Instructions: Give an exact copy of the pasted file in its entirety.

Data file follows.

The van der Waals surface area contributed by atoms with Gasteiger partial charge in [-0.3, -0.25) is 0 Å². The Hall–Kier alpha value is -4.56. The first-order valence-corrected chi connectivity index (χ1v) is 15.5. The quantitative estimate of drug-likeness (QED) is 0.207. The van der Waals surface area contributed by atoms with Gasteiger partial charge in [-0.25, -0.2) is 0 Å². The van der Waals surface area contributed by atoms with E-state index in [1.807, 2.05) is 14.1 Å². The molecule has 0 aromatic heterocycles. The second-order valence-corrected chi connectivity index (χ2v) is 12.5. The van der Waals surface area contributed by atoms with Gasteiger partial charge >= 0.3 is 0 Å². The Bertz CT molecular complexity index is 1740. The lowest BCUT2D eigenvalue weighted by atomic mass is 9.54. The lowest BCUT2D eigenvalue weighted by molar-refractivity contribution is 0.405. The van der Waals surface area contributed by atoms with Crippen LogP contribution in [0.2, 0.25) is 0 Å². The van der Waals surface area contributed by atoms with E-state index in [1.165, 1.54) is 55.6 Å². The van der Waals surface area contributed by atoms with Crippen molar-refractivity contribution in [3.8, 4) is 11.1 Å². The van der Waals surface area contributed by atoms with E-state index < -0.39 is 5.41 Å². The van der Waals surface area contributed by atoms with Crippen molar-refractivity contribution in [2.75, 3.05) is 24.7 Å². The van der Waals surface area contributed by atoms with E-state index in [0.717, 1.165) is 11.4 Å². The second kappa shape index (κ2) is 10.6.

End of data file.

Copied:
The van der Waals surface area contributed by atoms with Gasteiger partial charge in [-0.3, -0.25) is 0 Å². The Hall–Kier alpha value is -4.56. The first-order valence-corrected chi connectivity index (χ1v) is 15.5. The quantitative estimate of drug-likeness (QED) is 0.207. The van der Waals surface area contributed by atoms with Gasteiger partial charge in [-0.25, -0.2) is 0 Å². The van der Waals surface area contributed by atoms with E-state index in [1.807, 2.05) is 14.1 Å². The molecule has 0 aromatic heterocycles. The second-order valence-corrected chi connectivity index (χ2v) is 12.5. The van der Waals surface area contributed by atoms with Gasteiger partial charge >= 0.3 is 0 Å². The Bertz CT molecular complexity index is 1740. The lowest BCUT2D eigenvalue weighted by atomic mass is 9.54. The lowest BCUT2D eigenvalue weighted by molar-refractivity contribution is 0.405. The van der Waals surface area contributed by atoms with Crippen LogP contribution in [0.2, 0.25) is 0 Å². The van der Waals surface area contributed by atoms with E-state index in [1.165, 1.54) is 55.6 Å². The van der Waals surface area contributed by atoms with Crippen molar-refractivity contribution in [3.8, 4) is 11.1 Å². The van der Waals surface area contributed by atoms with E-state index < -0.39 is 5.41 Å². The van der Waals surface area contributed by atoms with Crippen molar-refractivity contribution in [2.75, 3.05) is 24.7 Å². The van der Waals surface area contributed by atoms with E-state index in [0.717, 1.165) is 11.4 Å². The second kappa shape index (κ2) is 10.6.